Write what should not be forgotten - Isabel Allande

Category: Pfundstein (page 1 of 3)

A Typical Day

Day 6: Imagine a typical day for a female ancestor. What time did she wake up, and what did she do throughout the day?


Mornings are a pretty hectic time for most of us, I can’t imagine it was much different in the early 1900’s.  What is much different are the how and why.  In 1911 my Great grandmother, Theresa Eich Pfundstein had 13 children to get up and ready for the day. Just let that one sink in for a moment.  I have 3 and lose my mind most mornings.

Theresa days were filled with hard work .  She would be up before the rest of the family to start breakfast. She would need to get the stove heated and begin to warm water for cooking and cleaning.  The Coffee would be started.  Breakfast could have been any number of things from eggs to homemade cereals – porridge, oatmeal, etc.  In 1911 her children ranged in age from 21 to a newborn.  All of them were still living at home.  With a family that large, everyone would be expected to pitch in to get the day started.  I can’t even imagine what the daily rush to get out the door would have been like – shoes, coats, lunch buckets

Once breakfast was finished and the older children were out the door, Theresa would have begun the first clean up of the day.  Dishes, dusting, floors etc.  The amount of laundry must have been impressive.  Even taking into consideration the family only owned a few outfits each.  Theresa sent her laundry out to be done. This is how my grandparents met – my grandfather’s mother was the who did the laundry.

The next part of the day would have been spent shopping for any necessary items.  Many ingredients for meals would be purchased fresh the day they were to be used.   Theresa lived in Brooklyn and had access to many different types of food.  She would have easy access to fresh meat from the butcher, fresh seafood and any seasonal fruits and vegetables. Most of the family’s food would be made from scratch, commercial items such as crackers and biscuits were just becoming readily available.  She likely cooked many German dishes that she learned to make from her own mother. Most of her shopping would have been done in her German neighborhood but living in Brooklyn they could sample food from all over the world.

Much of her day would have been taken up with cooking and cleaning as well as mending. Theresa would have prepared a main meal midday and a dinner for the entire family in the evening.  The cycle of cleaning and preparing for the next meal would continue as soon as one meal ended.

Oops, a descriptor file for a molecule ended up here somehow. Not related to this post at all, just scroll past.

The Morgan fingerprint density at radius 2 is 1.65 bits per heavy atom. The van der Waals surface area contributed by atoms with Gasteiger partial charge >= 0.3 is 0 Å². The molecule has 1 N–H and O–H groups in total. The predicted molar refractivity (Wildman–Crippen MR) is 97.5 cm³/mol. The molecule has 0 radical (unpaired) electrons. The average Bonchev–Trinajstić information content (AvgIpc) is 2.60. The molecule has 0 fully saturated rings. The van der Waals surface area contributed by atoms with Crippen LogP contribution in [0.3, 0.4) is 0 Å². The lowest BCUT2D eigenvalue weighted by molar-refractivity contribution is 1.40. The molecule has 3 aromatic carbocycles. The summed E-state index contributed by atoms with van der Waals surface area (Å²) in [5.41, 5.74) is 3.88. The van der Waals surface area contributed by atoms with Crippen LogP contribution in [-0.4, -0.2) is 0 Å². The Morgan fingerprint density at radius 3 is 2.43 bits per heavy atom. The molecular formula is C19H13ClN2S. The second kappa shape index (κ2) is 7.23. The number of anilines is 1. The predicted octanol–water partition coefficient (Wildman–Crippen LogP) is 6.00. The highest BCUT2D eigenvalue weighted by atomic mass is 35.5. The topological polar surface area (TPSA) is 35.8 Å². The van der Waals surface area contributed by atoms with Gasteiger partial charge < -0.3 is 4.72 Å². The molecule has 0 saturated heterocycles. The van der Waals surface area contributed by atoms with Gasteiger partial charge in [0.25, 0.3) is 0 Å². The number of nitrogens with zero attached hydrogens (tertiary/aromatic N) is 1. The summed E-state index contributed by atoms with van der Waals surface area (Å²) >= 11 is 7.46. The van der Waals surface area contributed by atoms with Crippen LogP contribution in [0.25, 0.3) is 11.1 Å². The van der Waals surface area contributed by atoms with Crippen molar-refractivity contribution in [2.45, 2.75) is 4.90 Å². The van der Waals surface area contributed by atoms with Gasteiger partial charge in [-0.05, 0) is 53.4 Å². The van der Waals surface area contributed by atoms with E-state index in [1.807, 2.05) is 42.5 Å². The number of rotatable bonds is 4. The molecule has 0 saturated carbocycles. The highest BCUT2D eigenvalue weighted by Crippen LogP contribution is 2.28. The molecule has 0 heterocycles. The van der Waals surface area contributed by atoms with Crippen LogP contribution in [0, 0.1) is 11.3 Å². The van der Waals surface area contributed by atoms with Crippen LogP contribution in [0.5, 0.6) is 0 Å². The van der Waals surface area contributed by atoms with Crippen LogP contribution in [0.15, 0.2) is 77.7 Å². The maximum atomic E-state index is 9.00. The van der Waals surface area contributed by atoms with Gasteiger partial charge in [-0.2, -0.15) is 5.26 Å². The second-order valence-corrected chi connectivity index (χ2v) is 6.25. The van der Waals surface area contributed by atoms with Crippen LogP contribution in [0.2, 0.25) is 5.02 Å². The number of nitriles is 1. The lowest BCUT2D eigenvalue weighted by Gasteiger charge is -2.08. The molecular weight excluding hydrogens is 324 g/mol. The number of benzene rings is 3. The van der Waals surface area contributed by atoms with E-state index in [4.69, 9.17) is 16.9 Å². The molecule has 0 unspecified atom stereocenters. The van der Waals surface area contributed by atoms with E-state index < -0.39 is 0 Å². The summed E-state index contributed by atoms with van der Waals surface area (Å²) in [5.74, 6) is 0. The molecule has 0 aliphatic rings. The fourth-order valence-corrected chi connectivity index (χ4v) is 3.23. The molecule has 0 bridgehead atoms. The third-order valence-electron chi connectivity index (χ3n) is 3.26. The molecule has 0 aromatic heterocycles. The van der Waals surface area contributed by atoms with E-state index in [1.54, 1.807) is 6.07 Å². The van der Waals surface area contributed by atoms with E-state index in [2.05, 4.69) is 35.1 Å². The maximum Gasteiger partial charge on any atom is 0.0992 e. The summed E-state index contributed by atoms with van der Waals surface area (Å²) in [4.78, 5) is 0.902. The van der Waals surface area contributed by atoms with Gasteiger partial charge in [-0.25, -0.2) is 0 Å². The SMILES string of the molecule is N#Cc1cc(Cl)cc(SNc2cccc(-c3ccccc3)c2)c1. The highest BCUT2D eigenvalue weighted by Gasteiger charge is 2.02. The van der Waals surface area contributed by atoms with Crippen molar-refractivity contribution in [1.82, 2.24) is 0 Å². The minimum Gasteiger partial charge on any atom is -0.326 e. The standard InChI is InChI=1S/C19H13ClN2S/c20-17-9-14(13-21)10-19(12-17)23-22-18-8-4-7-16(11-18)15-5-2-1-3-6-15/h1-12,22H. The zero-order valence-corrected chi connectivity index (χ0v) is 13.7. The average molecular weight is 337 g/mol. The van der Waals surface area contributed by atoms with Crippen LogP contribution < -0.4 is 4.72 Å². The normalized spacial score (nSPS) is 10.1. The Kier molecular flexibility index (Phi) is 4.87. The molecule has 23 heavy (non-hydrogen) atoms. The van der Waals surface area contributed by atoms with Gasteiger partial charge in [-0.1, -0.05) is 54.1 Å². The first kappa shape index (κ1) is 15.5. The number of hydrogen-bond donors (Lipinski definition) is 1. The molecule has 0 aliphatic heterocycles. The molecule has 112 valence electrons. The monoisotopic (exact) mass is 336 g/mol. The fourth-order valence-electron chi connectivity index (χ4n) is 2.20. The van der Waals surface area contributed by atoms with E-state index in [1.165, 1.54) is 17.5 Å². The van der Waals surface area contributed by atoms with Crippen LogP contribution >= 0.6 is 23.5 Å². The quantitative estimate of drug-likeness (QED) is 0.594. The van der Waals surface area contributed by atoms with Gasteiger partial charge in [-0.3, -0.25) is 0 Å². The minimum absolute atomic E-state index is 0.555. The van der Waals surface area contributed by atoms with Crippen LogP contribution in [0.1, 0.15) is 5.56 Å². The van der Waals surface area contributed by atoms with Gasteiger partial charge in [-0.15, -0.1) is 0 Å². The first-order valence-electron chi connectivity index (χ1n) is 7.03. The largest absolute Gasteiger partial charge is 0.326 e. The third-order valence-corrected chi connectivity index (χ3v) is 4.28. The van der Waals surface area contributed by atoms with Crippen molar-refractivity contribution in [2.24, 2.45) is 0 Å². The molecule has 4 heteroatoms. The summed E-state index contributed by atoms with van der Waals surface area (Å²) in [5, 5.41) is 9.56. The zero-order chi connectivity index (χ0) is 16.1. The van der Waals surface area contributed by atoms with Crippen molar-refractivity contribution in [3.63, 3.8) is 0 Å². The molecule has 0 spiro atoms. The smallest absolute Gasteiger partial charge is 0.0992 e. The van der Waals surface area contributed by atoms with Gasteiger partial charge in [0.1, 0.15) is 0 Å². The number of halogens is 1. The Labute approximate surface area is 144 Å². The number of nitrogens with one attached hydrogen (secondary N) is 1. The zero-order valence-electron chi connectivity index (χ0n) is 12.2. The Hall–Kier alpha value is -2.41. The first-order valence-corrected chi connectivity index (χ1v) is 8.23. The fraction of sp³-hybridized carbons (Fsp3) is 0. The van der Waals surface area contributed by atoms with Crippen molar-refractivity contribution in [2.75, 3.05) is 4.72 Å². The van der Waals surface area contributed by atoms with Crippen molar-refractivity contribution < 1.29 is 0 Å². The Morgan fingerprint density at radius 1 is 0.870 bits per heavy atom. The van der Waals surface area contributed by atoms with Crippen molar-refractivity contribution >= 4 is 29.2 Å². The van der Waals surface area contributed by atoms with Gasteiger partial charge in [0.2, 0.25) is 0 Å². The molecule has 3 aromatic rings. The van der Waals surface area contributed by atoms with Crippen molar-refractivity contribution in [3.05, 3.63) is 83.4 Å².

The older children helped with the younger ones and they all found ways to entertain themselves.

Raising a family and caring for a family in 1911 was hard, back breaking work.  While some aspects of it are easier today it is still a tough job.  

There are many things that we worry about today that didn’t exist then – but it works both ways.  I am especially grateful for modern medicine…and vacuums, washing machines, and crockpots!





Augusta Pfundstein 1917

Family History Magazine Writing Challenge: Imagine your ancestor had social media during their lifetime, and write a Facebook post or series of tweets describing something they’re witnessing in real-time.

In 1922 Augusta was a 21 year old woman living in the Boroughs of New York city. She was also a registered voter. What an amazing witness to history she was! She is listed as a  Democrat in a book of enrolled voters,  It made me so proud to see.

The first Presidential election she was eligible to vote in was 1924. It saw Republican Calvin Coolidge running against  Democrat John Davis.  Coolidge was already in the White House, he was Vice President when Warren Harding died in office the year before. The election probably didn’t turn out as she hoped – I know the feeling…

Susan B Anthony and Elizabeth Cady Stanton had died long before women were finally granted the right to vote.  Even though they were not alive to see their efforts rewarded they influenced generations of women to come. Susan B Anthony is buried in nearby Rochester, NY.  Every year on Election Day thousands of women visit her grave to pay tribute to the pioneer.

Here is my imagination of Augusta’s Facebook post from Election day in 1924:

Women around the country vote today! History in the making. So proud to be a part of this great nation.  Go Vote!  #susanbanthony, #elizabethcadystanton, #womenrule, #hopemyguywins

Augusta went on to live her best life and I have to believe that the brave woman who came before her, helped to influence her. She became a Nun, but didn’t fade quietly into their numbers.  Augusta (Sister Miriam Claire) got an education, more than many women of her time were able to even fathom.  She was 27 when she went into the convent. She was high school teacher and went on to become an administrator. I found her in a book that included an abstract of her dissertation that was published in 1939. Augusta Pfundstein rocked and I could not be more proud to be her relative!